Decked out in choice uniforms, Eritrea's senior ranking officers are regularly seen smiling and clapping hands obligingly during PFDJ's staged events. Wearing the same smart outfits, our not-so-Big Men are also expected to attend the funerals of their fallen comrades and feign sadness, as page after page of eulogy is read in somber tones.

With immediate family members wailing in the background, the valiant contributions of the deceased are read by another general, an associate or perhaps a close friend. The man was a hero and a legend, a brave fighter who took part in one decisive battle after another, and now we are gathered here to bid him farewell.

Our generals should know by now that Eritrea's supreme ruler is not about to dignify the funeral ceremony by tucking his shirt in, much less wear a suit and a necktie or formal traditional attire. It is an incongruent sight when juxtaposed alongside the other protocols.

Perhaps when their turn comes, which they must hope happens later than sooner, they should be content to get buried on the same cemetery with their former comrades. They have to be tortuously aware that they are a mere phone call away from being sent packing to an overseas hospital and never heard from again. Seared in their brain is the tragic fate of the late Naizghi Kiflu, a man more loyal to boss than country.

Naizghi’s postmortem case had started all so promisingly when three men of PFDJ significance (Yemane Ghebreab, Tesfamicael Gerahtu and Osman Saleh) stopped by his London house to pay condolences. Naturally, the matter of transporting his body to Eritrea came up during the visit.

Without checking with the one-man headquarters, the trio promised the family that a funeral back home was a given. In retrospect, they should have known better than to think that they were significant enough to make a decision of such magnitude. That is a red line that no one in his right mind would cross, a mistake  that could cost one his job, his freedom or even his....

Much to the added grief of the bereaved, the burial arrangements were made without the express permission of the Funeral Director. It took only a phone call to set the record straight. Anyone who defies him even upon death can forget about a final resting place in the home country.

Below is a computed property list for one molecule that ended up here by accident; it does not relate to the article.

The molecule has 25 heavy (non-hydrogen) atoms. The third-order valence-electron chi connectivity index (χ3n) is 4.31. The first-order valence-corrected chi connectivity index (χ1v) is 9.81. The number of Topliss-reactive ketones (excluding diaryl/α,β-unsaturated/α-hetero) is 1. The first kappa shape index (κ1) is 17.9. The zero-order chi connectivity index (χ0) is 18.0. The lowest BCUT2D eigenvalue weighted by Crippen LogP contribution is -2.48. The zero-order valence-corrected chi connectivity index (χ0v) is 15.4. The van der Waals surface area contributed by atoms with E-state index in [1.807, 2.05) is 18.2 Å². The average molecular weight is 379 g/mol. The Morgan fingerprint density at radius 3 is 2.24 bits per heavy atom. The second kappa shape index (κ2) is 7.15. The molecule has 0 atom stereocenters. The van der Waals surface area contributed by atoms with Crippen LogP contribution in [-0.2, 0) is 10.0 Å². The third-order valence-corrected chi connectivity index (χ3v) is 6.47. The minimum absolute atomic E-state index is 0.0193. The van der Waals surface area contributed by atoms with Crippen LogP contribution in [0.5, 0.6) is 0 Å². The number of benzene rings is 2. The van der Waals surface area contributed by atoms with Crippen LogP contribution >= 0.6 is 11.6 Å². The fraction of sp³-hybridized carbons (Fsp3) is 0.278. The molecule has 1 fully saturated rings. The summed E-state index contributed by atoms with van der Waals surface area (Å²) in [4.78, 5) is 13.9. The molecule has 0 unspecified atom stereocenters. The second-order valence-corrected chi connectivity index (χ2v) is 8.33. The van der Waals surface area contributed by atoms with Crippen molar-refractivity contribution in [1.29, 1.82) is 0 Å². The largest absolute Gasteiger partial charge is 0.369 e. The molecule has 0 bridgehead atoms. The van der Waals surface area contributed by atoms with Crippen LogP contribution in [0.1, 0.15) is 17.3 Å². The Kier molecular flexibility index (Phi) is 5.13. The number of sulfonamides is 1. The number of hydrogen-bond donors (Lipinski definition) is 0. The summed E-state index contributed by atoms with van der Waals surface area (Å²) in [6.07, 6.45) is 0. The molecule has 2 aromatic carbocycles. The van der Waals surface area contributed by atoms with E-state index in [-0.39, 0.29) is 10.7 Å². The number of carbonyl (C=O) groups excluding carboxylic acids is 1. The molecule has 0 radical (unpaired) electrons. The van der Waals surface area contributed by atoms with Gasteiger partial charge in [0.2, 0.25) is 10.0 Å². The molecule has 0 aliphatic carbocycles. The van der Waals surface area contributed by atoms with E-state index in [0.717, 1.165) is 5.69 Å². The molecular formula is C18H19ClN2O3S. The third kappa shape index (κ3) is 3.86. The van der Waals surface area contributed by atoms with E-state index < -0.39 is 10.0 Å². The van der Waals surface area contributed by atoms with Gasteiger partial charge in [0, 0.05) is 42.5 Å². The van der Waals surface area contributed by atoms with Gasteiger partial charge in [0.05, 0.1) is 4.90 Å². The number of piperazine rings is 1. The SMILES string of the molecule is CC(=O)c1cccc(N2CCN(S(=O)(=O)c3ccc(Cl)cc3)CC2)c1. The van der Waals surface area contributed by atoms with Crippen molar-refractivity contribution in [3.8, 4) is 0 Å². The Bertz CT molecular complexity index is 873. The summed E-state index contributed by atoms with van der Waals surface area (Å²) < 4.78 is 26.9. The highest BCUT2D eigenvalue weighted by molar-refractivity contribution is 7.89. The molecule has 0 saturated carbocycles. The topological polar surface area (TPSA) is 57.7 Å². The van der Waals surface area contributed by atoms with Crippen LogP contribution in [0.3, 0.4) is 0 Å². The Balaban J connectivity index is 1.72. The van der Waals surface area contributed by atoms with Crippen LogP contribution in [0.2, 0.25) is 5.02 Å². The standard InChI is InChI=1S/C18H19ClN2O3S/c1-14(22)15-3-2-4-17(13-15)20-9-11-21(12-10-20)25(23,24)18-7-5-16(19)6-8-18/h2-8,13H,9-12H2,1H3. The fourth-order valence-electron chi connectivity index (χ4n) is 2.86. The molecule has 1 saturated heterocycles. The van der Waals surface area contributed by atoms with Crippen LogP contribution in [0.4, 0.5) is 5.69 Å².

Though the folks back home have some idea that history might not offer much comfort to Naizghi Kiflu, their sense of decency would not allow them to deny anyone his own burial ground. Naizghi is Eritrea's son and that was just that. Say anything you want about the Eritrean people, having a cruel streak is not one of them.

More notorious for corruption than cruelty, even the generals couldn't believe that one could serve the El Capo so blindly, and for so long, and yet be deprived of a decent burial. Be forewarned that these are not the kind of sentiments to share with anyone, not even family, unless of course, courting disaster or accidental death.

It is the Reign of Crippling Fear in Eritrea, a paralysis that reduces a war hero into a shell of a man. Though adorned with glittering stars on both sides of his shoulders, he gets pushed around by the tyrant himself or, worse, by lower ranking officers with newly gained powers by association.

To be sure, there are some perquisites for craven loyalty to the throne. If the generals behave themselves all the way up to the last heartbeat, His Majesty might attend their funeral and--with ERi-TV glued on his movements--he will make sure to lay a giant wreath by the casket.

Still when all is said and done, the question in the mind of every PFDJ general should be, "Is it possible that I might be on the receiving end of the eulogy? Could the same man who decides whether or not I'm 'frozen,' transferred, demoted, jailed or exiled have something to do with my ultimate demise?”